There is no attempt in this syllabus to promote one organising principle or interpretation of Caribbean History. While a thematic arrangement has been imposed on the course of Caribbean History, the content within each theme has been stated in such a way as to permit exploration of a variety of organising principles. Nevertheless, the selection of themes and their content has been informed by a desire to promote a distinctly Caribbean perspective. This perspective acknowledges the need for a respect of human life and a cultural heritage that values harmony and cherishes diversity as a strength.
The thematic approach has been adopted because it lends itself to detailed treatment of the type that allows the student to practise the various skills of the historian. However, by grouping themes and by requiring students to study an overview, a core of topics, the syllabus seeks to maintain chronology as an important aspect of the study of history.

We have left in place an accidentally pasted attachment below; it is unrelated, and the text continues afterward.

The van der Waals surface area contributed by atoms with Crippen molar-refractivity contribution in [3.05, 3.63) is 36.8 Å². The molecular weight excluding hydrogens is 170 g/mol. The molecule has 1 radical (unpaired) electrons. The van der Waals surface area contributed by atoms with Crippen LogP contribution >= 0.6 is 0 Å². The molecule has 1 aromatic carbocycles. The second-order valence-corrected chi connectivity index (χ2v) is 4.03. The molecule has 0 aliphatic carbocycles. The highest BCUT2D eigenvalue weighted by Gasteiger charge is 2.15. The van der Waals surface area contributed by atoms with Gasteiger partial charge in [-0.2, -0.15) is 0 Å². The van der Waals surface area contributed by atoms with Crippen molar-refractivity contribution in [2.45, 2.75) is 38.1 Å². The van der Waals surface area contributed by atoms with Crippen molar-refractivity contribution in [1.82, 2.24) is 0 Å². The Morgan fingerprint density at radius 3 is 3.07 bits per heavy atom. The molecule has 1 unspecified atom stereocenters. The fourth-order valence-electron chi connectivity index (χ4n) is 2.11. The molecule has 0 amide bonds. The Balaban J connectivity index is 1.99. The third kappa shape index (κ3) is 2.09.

The syllabus consists of a Core and nine Themes. The Themes are arranged in Sections A to C. Students are required to study the Core and to study in detail one Theme from each of the three Sections (A, B, C).
|A||1.||The Indigenous Peoples and the Europeans|
|2.||Caribbean Economy and Slavery|
|3.||Resistance and Revolt|
|B||4.||Metropolitan Movements towards Emancipation|
|5.||Adjustments to Emancipation, 1838 – 1876|
|6.||Caribbean Economy, 1875 – 1985|
|C||7.||The United States in the Caribbean, 1776 – 1985|
|8.||Caribbean Political Development up to 1985|
|9.||Caribbean Society 1900 – 1985|